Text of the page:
“The idea is that if you can capture the emission from coal and pump it underground, you won’t pollute [the atmosphere],” said David Graham-Caso, former press deputy for the Sierra Club.  “I guess fairy tales are ideas as well.”

Much like petroleum and natural gas, coal is a fossil fuel, formed when layers of dead plants are compressed for millions of years. The metamorphosis augments the chemical and physical properties of the decayed plant matter into highly combustible, gas, liquid gas and organic rock.

Basically, coal-like oil and natural gas is a form of perfectly preserved, rotten plant matter; and it’s ideal for converting into electricity. Millions of years of archived photosynthesis are accessible by a simple spark.

To tap into this energy source, workers at coal-fired power plants thoroughly grind the coal harvested from underground coal beds, priming the coal to be heated in large water furnaces, generating steam. The steam is then used to power a steam engine or turbine, transforming the heat energy into electricity.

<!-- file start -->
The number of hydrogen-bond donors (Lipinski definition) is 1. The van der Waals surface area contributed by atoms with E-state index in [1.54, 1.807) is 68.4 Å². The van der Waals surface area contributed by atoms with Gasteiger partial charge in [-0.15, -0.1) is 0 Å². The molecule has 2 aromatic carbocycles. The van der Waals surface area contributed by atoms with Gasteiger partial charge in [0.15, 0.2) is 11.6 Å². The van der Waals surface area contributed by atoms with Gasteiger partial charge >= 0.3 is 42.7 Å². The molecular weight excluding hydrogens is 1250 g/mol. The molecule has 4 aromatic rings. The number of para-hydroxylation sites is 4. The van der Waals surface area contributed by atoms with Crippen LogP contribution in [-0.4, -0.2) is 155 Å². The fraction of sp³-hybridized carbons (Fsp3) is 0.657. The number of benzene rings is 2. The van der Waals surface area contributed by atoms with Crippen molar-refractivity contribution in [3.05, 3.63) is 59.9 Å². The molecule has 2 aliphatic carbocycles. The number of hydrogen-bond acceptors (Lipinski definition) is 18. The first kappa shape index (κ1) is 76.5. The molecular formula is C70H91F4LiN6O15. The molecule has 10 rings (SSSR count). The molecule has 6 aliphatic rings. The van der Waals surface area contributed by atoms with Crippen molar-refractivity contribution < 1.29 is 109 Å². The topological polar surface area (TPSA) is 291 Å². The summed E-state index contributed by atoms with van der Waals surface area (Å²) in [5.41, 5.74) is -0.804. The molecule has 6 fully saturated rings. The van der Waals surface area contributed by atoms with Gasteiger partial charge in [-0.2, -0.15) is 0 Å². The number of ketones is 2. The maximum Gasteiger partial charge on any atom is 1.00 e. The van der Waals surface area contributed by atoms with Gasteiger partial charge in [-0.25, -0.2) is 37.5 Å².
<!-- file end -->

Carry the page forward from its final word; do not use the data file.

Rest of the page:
But American coal-fired power plants in operation today have staunch opponents. For environmentalists, these power plants contribute considerably to environmental degradation and atmospheric pollution.

“Coal is the most egregious contributor to climate pollution,” Graham-Caso said.

Pollution generated by coal-fired power plants also plays a role in heart disease, cancer, stroke and chronic lower respiratory disease, four of the five leading causes of death in the United States.

U.S. coal refineries also produce roughly one-third of the nation’s C02 and nearly half of its mercury emissions from its coal stacks. Roughly 24,000 Americans die prematurely each year from the poison exhaled from coal-fired power plants, according the American Lung Association.